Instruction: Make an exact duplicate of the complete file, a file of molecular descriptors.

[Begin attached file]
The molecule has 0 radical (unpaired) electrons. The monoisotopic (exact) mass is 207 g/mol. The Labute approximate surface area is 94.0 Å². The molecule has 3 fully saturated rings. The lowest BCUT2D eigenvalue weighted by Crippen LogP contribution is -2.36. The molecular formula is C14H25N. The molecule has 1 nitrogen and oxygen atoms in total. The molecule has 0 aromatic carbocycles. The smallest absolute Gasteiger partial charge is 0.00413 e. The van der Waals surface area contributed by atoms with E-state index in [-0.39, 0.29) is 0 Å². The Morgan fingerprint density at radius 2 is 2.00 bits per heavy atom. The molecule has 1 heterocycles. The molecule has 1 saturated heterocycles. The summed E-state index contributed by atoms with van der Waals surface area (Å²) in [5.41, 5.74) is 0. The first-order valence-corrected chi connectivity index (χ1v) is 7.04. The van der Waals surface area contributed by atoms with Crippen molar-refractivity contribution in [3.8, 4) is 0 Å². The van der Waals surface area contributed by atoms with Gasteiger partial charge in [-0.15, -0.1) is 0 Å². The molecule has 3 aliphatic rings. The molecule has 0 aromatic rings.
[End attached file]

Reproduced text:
The molecule has 0 radical (unpaired) electrons. The monoisotopic (exact) mass is 207 g/mol. The Labute approximate surface area is 94.0 Å². The molecule has 3 fully saturated rings. The lowest BCUT2D eigenvalue weighted by Crippen LogP contribution is -2.36. The molecular formula is C14H25N. The molecule has 1 nitrogen and oxygen atoms in total. The molecule has 0 aromatic carbocycles. The smallest absolute Gasteiger partial charge is 0.00413 e. The van der Waals surface area contributed by atoms with E-state index in [-0.39, 0.29) is 0 Å². The Morgan fingerprint density at radius 2 is 2.00 bits per heavy atom. The molecule has 1 heterocycles. The molecule has 1 saturated heterocycles. The summed E-state index contributed by atoms with van der Waals surface area (Å²) in [5.41, 5.74) is 0. The first-order valence-corrected chi connectivity index (χ1v) is 7.04. The van der Waals surface area contributed by atoms with Crippen molar-refractivity contribution in [3.8, 4) is 0 Å². The van der Waals surface area contributed by atoms with Gasteiger partial charge in [-0.15, -0.1) is 0 Å². The molecule has 3 aliphatic rings. The molecule has 0 aromatic rings.